'He cared about people.' Tribute to former Horsham St Faith crematorium chief Douglas Smith
PUBLISHED: 13:02 19 January 2019
Copyright Archant Norfolk 2014
Douglas Smith was just 14 when he followed in his father's footsteps and started work at a crematorium. He proved himself a good listener in a challenging job - "sympathetic and understanding", says his son.
The Norfolk crematorium he later managed would witness the final farewells to many thousands of people during his 40-year spell in charge, but he never forgot that each one was unique and special. There were ceremonial occasions (for folk who had been in the police, fire department or military, for example) and goodbyes for famous faces (actors and politicians among them). In Douglas’s eyes, they all deserved the same dignity and professionalism. As did those with no-one to send them off.
“In fact, on numerous occasions, if there were no mourners, he would ask someone to attend and pay their respects,” says son Nick of his dad, who died just after Christmas.
Douglas Smith had definitely been the right man in the right place at the right time. As the superintendent of an increasingly-busy Norfolk crematorium, he was a supportive presence for many mourners.
“He was very kind, and very generous with his time. He had time for people and was a good listener – sympathetic and understanding. It was almost like a bedside manner. He cared about people.”
Douglas and his family had lived on-site, in the lodge at Horsham St Faith, and he worked “unbelievably long hours – almost 24/7”.
“If somebody came round in the evening, knocked on the back door and said ‘I’m ever so sorry; I’ve driven from Leicestershire and my car broke down. I’ve only just got here. Can you come and turn the Book of Remembrance over?’ he would do it. He was very obliging.
“The pages were turned over every day, to show the date. If somebody visited on June 15 and their mum’s name was in there under February 3, Dad would unlock the cabinet and open the book up at that date. There was that personal touch.”
Nick also says his dad had “the amazing ability to both recognise and remember people – and, more significantly, where their loved ones’ memorial roses or plaques were positioned.
“He got to know families. There would be ‘repeat visits’ over the years and he had a tremendous memory for names and faces. He would say ‘I’ve had a chat with Mr Brown… his wife is over on bed 17 and her sister is bed 23.’ I’ve always been impressed with that. It illustrates his depth of interest and ‘ownership’ of the place.”
Douglas also had a heart for those requiring help – and did something about it. For more than 40 years he chaired the trustees of the village fuel charity, giving money to the needy “long before the Government’s Winter Fuel Allowance was introduced!”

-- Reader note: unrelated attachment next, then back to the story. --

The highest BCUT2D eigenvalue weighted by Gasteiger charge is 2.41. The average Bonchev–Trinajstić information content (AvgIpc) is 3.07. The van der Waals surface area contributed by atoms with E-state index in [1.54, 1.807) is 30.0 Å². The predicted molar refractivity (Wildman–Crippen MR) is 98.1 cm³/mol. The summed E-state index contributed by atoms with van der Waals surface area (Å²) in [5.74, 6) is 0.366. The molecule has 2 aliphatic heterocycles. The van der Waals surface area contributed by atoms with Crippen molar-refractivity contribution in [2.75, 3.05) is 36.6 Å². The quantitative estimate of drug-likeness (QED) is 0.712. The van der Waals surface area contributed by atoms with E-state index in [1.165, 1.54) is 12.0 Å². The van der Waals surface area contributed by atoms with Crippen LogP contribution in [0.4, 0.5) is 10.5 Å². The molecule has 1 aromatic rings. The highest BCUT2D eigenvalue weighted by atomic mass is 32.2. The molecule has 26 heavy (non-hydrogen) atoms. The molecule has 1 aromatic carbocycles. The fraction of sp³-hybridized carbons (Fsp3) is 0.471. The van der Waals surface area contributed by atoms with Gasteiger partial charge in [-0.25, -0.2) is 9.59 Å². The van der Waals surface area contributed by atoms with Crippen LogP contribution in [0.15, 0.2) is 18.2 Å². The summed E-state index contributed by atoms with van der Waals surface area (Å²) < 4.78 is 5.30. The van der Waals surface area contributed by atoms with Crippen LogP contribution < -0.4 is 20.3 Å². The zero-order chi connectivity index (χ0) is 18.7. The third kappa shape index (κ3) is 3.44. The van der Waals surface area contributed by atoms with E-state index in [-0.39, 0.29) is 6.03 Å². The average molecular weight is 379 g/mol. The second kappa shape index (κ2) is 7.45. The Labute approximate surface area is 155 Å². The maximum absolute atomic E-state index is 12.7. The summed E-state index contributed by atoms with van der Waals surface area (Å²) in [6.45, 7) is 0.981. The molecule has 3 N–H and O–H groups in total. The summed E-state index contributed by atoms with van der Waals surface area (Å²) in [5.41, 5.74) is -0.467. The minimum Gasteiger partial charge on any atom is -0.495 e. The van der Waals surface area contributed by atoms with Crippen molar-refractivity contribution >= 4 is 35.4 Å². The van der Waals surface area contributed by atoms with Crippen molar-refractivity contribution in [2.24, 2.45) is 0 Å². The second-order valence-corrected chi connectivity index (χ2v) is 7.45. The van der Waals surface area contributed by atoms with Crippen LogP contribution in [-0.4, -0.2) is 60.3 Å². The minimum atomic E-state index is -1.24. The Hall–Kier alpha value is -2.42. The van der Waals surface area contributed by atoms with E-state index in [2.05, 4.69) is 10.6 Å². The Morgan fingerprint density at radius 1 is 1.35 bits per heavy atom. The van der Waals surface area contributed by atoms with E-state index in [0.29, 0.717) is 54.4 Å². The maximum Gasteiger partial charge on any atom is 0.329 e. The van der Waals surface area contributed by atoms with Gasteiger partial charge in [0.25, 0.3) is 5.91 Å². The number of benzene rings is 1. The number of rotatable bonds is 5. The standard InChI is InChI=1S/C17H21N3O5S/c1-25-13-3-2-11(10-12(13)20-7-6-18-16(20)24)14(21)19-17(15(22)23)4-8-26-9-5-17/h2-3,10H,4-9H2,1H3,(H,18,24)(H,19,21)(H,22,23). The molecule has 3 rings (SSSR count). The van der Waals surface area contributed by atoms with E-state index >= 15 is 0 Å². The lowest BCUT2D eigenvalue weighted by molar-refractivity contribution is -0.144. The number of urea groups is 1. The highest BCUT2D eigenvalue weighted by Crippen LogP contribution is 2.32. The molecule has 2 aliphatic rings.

When he retired from that role in 2014, Douglas said: “I look at myself as a village boy, so I have always tried to help the parish people.”
Douglas Smith was a Suffolk lad, born in 1925 at Ilketshall St Lawrence, between Halesworth and Bungay.
Father Walter was the farm manager of a large estate, but lost his job after a change of ownership.
There’s never a good time to be out of work, but the late 1920s/early ’30s were particularly challenging, economically. For a time Walter ran the Royal Oak pub in Ilketshall St Lawrence. Then the family moved to Norwich, and it seems ran a boarding house on Unthank Road.
Walter worked in a shoe factory and as an electrician, and young Douglas went to school in Essex Street. When they moved to Horsham St Faith they bought the new bungalow in which the family still live. Douglas then went to school in Hellesdon – one of the pupils lent a bike by the authorities so he could get there.
“One of his memories was coming first in his class one year and being given a big tin of sweets. He shared them with everybody. It was the nature of the person,” says Nick.
The boarding house, though, was pivotal to Douglas’s future, for one of the paying guests was an architect responsible for crematoria built in Horsham St Faith and Cambridge in the 1930s.
Walter was offered the chance to help get things started in Norfolk at St Faiths. When he was subsequently offered the post as superintendent of the new crematorium at Cambridge, the family moved.
Douglas attended a boys’ school in the city, left at 14 and joined the Cambridge crematorium as an assistant – paid about 10 shillings a week.